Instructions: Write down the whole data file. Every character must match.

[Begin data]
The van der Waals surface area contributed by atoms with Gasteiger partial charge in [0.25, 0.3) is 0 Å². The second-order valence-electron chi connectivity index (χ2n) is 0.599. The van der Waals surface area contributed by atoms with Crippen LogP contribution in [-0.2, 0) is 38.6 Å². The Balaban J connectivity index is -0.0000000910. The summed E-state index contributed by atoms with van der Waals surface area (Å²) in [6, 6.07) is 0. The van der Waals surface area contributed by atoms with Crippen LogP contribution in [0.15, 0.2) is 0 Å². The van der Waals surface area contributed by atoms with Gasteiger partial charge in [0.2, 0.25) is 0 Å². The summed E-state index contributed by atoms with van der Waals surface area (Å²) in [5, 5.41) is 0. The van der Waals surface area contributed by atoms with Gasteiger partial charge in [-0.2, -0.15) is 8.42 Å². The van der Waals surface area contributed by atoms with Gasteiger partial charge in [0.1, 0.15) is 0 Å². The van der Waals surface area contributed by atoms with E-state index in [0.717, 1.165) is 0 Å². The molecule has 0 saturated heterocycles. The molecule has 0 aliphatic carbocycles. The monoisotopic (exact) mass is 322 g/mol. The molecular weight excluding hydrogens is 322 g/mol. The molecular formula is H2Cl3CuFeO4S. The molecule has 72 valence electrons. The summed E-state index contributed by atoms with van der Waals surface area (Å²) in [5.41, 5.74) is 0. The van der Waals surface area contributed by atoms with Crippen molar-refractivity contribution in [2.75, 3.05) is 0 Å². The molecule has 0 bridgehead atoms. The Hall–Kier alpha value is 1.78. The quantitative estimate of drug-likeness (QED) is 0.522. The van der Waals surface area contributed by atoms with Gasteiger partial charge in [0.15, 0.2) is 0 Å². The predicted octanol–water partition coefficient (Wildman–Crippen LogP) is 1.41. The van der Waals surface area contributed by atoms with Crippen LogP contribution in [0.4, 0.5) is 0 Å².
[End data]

The van der Waals surface area contributed by atoms with Gasteiger partial charge in [0.25, 0.3) is 0 Å². The second-order valence-electron chi connectivity index (χ2n) is 0.599. The van der Waals surface area contributed by atoms with Crippen LogP contribution in [-0.2, 0) is 38.6 Å². The Balaban J connectivity index is -0.0000000910. The summed E-state index contributed by atoms with van der Waals surface area (Å²) in [6, 6.07) is 0. The van der Waals surface area contributed by atoms with Crippen LogP contribution in [0.15, 0.2) is 0 Å². The van der Waals surface area contributed by atoms with Gasteiger partial charge in [0.2, 0.25) is 0 Å². The summed E-state index contributed by atoms with van der Waals surface area (Å²) in [5, 5.41) is 0. The van der Waals surface area contributed by atoms with Gasteiger partial charge in [-0.2, -0.15) is 8.42 Å². The van der Waals surface area contributed by atoms with Gasteiger partial charge in [0.1, 0.15) is 0 Å². The van der Waals surface area contributed by atoms with E-state index in [0.717, 1.165) is 0 Å². The molecule has 0 saturated heterocycles. The molecule has 0 aliphatic carbocycles. The monoisotopic (exact) mass is 322 g/mol. The molecular weight excluding hydrogens is 322 g/mol. The molecular formula is H2Cl3CuFeO4S. The molecule has 72 valence electrons. The summed E-state index contributed by atoms with van der Waals surface area (Å²) in [5.41, 5.74) is 0. The van der Waals surface area contributed by atoms with Crippen molar-refractivity contribution in [2.75, 3.05) is 0 Å². The molecule has 0 bridgehead atoms. The Hall–Kier alpha value is 1.78. The quantitative estimate of drug-likeness (QED) is 0.522. The van der Waals surface area contributed by atoms with Gasteiger partial charge in [0.15, 0.2) is 0 Å². The predicted octanol–water partition coefficient (Wildman–Crippen LogP) is 1.41. The van der Waals surface area contributed by atoms with Crippen LogP contribution in [0.4, 0.5) is 0 Å².